Welcome to the future. It’s 2030…
You’re surfing the web and come across an interesting website. Perhaps it contains a collection of gluten-free recipes or a unique multi-episode knitting course, or maybe it’s a community for people learning to speak Spanish. Now imagine being able to easily send its creator money as a token of your appreciation. Rather than subscribe to that site specifically, you use a service that automatically streams tiny payments as you browse. The donations you make are paid in real-time to that creator’s digital wallet, and they may choose to reward you with a thank you message or small piece of bonus content.
This is the vision proposed by the creators of Web Monetization, an API and proposed web standard that enables users to stream tiny payments to websites as they browse the web. In exchange for this payment, websites can provide the user with a “premium” experience such as free access to exclusive content or removing advertising. All of this is made possible by Interledger, an open protocol that applies many of the principles of network design, to payments.
With more than half the planet now online, and so many of us relying on the web for our livelihoods, our education, and the very functioning of our democratic processes, it’s become critical to carefully consider the potential impact of every new technology we invent. This includes not only imagining all its positive effects, but how it might be misused or cause accidental harm through poor design, a misalignment of incentives, or the eventual impacts of scale.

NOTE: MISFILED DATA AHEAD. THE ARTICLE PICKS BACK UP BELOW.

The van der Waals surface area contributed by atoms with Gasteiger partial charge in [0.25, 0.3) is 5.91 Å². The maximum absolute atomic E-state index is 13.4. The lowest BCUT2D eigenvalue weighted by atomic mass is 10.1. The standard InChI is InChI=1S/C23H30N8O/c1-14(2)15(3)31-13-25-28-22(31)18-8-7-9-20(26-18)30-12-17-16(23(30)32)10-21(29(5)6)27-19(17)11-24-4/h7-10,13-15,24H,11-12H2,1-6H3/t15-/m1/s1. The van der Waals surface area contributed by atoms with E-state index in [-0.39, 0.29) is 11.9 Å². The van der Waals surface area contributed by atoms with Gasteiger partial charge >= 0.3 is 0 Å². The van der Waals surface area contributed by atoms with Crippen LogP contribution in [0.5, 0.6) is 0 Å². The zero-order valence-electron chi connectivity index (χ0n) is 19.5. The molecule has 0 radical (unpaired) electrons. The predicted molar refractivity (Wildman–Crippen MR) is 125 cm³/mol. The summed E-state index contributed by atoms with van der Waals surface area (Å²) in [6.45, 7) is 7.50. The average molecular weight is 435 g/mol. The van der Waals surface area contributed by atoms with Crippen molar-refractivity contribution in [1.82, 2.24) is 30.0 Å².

This paper aims to kick-start this sort of discussion for Web Monetization by exploring its potential long-term impacts; positing both positive and negative ways the technology may change how we use the web, and providing recommendations to ensure they result in a more equitable, open, and diverse web.
The paper contains three sections.
- Section one introduces the Interledger protocol and Web Monetization API, explaining the problems they aim to solve, how they work.
- Section two presents three futures, each depicting a world where Web Monetization has become mainstream yet resulted in different behaviours, patterns of equity, and degrees of openness and interoperability on the web.
- Section three presents my thoughts and recommendations for the many stakeholders who will take this technology forward—including us, its users.
These stories aren’t blueprints or business plans. Nothing is yet cast in stone. We can build this. But we can also choose not to. My goal in writing this isn’t to predict the future but to spark discussion around each scenario’s benefits and pitfalls.
Whom will they favour? Whom might they harm?
These questions are important, as they stimulate discussion, challenge assumptions, and motivate stakeholders to more clearly describe and agree on a future that is not only possible but preferable.
To that end, success for me would be to see this paper widely read, debated, and disputed, as a small step towards ensuring these technologies go on to provide useful and meaningful change; empowering new creators and audiences to use the web, and ensuring it remains accessible to everyone—especially those who need it the most.